Tips for Optimizing Keywords in the Post-Hummingbird Era
Some of us might remember the days when a keyword itself actually dictated search rankings. Early SEO crawlers were not sophisticated enough to take context into account, and thus, the infamous “content farm” style of writing was born.
Then in 2013, Google launched Hummingbird, and things changed forever.
But what exactly is so unique about Hummingbird? You would be right to wonder, especially since earlier released algorithms like Penguin or Panda were already punishing sites for gratuitously spammy content and suspicious use of links.
At the core of it, Hummingbird was the first Google algorithm adequately able to cater to the intentions of the searcher. It’s a shift in emphasis that has changed the way keywords are used in content marketing efforts for the better, although it does require more research on behalf of the content generator in order to gain results. So what defines this shift in emphasis? Well, first and foremost …
Context, Not Content, is King
Hummingbird changed the terms of engagement for integrating keywords in a content plan. Essentially, Hummingbird assigns SERP ranking points for valuable and informative content, over and above the keyword usage.
This means that user-friendliness and readability are two SEO cornerstones that every site should shoot for; metrics that were not nearly as important before Hummingbird.
For marketers, there are two implications to keep in the front of your mind to capture these two cornerstones:
1. Relevance, relevance, relevance. Your pages have to be interesting to the reader AND incorporate popular keywords and phrases that make sense in the context of the topic. Not one or the other.
2. KW density no longer matters (much). Not only does density not really matter anymore, but it can take away from what actually is relevant to SEO today – namely the quality of the content.
Keyword Choice Still Matters, But for Different Reasons
Hummingbird challenges site owners to think outside of the box when it comes to keyword searches. Google will reward page for using useful keywords that are different than the competitors and, most importantly, respond to searcher intent with more accuracy and depth.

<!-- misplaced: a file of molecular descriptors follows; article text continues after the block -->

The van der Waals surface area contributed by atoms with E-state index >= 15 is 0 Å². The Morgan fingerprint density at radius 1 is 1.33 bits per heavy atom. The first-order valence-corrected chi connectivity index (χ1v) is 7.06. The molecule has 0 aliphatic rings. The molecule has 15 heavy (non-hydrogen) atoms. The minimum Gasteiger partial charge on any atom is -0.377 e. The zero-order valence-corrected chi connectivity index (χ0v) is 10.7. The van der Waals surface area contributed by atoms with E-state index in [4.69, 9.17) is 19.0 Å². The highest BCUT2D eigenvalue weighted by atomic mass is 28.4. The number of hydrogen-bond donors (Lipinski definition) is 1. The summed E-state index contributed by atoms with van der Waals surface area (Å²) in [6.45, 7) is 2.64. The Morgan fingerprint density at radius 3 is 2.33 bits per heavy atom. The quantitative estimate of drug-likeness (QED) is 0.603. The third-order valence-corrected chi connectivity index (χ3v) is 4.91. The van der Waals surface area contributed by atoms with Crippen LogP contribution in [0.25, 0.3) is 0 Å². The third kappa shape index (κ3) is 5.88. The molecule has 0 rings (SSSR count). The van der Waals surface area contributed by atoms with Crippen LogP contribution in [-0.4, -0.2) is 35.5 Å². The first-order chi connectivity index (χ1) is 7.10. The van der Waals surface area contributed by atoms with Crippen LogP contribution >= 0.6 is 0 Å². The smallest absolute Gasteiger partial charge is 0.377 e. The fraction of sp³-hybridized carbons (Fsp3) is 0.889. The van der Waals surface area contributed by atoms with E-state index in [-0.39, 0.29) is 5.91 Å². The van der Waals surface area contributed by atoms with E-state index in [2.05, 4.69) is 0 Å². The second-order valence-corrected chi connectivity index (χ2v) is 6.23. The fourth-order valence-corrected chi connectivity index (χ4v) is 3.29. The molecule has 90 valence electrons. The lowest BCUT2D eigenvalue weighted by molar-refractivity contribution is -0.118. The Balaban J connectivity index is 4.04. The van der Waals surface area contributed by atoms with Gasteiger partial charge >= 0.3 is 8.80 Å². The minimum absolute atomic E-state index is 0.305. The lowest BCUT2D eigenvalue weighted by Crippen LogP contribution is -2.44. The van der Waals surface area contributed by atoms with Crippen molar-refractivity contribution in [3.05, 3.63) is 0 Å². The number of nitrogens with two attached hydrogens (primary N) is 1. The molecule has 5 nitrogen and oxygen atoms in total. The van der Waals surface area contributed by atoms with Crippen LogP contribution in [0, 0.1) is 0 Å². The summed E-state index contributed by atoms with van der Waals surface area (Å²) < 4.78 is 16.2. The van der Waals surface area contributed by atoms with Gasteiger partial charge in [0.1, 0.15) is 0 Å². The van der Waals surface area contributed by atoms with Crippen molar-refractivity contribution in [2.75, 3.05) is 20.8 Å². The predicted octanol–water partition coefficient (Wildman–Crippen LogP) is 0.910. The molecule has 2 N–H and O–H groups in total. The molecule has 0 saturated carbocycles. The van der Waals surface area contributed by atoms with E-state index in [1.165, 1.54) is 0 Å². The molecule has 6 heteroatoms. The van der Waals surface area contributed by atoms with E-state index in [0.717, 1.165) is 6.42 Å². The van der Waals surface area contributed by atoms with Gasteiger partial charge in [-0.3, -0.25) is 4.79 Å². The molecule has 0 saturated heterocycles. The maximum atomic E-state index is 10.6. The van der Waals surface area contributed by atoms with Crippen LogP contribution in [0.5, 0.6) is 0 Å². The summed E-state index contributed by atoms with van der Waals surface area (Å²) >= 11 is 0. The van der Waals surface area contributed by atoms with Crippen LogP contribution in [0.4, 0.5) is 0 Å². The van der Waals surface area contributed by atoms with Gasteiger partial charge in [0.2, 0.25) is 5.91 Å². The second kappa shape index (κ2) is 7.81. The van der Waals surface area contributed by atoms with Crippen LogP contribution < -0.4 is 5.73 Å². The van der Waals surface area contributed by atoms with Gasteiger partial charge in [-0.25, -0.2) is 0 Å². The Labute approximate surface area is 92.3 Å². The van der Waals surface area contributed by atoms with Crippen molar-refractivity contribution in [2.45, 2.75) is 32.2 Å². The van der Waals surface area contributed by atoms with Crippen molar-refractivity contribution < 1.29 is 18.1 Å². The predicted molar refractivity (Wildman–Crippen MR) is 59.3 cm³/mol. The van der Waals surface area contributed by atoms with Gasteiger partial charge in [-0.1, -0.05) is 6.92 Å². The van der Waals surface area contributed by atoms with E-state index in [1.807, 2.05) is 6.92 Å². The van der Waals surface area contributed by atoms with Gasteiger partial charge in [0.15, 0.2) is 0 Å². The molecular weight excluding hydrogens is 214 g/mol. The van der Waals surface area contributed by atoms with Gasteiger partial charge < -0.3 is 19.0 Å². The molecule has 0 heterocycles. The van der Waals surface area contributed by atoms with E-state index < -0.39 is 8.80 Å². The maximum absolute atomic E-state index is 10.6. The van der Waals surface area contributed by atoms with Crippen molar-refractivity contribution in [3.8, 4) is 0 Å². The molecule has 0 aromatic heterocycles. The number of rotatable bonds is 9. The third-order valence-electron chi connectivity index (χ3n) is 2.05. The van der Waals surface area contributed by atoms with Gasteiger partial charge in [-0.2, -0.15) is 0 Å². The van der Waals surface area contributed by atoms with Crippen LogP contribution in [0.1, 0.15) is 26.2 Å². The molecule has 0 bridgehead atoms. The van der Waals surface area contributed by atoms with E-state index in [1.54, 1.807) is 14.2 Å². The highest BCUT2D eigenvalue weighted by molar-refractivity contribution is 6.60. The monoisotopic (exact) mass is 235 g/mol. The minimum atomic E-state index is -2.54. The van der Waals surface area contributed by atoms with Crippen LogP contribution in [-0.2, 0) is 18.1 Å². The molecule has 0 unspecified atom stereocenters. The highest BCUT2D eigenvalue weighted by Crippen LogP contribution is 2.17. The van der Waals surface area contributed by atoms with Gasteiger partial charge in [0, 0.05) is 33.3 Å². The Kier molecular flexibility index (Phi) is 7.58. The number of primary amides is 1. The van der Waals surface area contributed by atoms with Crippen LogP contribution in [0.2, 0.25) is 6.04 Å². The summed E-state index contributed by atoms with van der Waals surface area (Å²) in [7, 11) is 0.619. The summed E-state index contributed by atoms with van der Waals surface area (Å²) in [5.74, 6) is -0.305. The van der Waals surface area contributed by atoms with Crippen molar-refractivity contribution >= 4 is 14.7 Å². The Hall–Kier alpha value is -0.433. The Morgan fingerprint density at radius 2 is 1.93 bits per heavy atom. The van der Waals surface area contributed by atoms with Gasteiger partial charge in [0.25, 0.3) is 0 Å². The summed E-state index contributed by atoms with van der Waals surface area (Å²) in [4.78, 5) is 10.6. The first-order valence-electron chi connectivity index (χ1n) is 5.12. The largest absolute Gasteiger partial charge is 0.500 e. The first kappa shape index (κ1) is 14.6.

Now, this doesn’t mean that exact keywords are no longer important. They are. But to gain a competitive edge you need to use the right mix of keywords that can bring traffic while simultaneously appealing to searcher intent. Here are some non-conventional keywords variants to explore:
LSI, short for latent semantic indexing, is essentially just another way of saying keywords that are semantically related to the exact keyword.
The thing to keep in mind here is that Google no longer needs an exact keyword to match a query. It can actually understand words related to or synonymous with exact keywords.
For example, let’s say you have a page about desktops. Through the use of words like wallpaper, backgrounds, and folders, Google now has the necessary context to understand that this article is about the variety of desktops pertaining to computer workstations.
The result? Since search engines will be able to understand what your site is actually about, they will not only improve your SERP ranking – by giving you more keywords to rank for – but it will also show your site only to the right kind of customers. This means lower bounce rates and higher conversions.
Known and respected names relating to a relevant topic is a great way to drum up a few more hits, so don’t be afraid to name drop.
Long Tail Keywords
Long Tail keywords are by nature unpopular, so many SEO newbies can’t help but wonder what all of the hype is about.
Well, in a simple answer…conversions. People looking for something very specific are more likely than not shopping to buy. Hummingbird is going to be looking at the whole topic around the longtail keyword, so the more related words, the better.
These are keywords that are outside your specific niche, but something the target audience, in general, can relate to. The best example of a vertical keyword is an industry that is related to yours that your target audience has some affinity with.
To go back to our desktop e-commerce site example, you might want to have a page on keyboards, mouse pads, or other desktop accessories.
The benefit here is that you could forge a link exchange relationship with a company in one of these other related industries, which cross-promotion leading to a boost in referral traffic. It’s a win-win because you’re not competitors!
The Bottom Line
If there is one thing that Hummingbird has taught us about keywords, it is that they are not a static entity. Learning this lesson, and putting it into practice, can take some time of course. Webpage owners should always be on the lookout for new keywords that reach beyond the obvious; keeping in mind that now, more than ever, context matters in your content marketing efforts.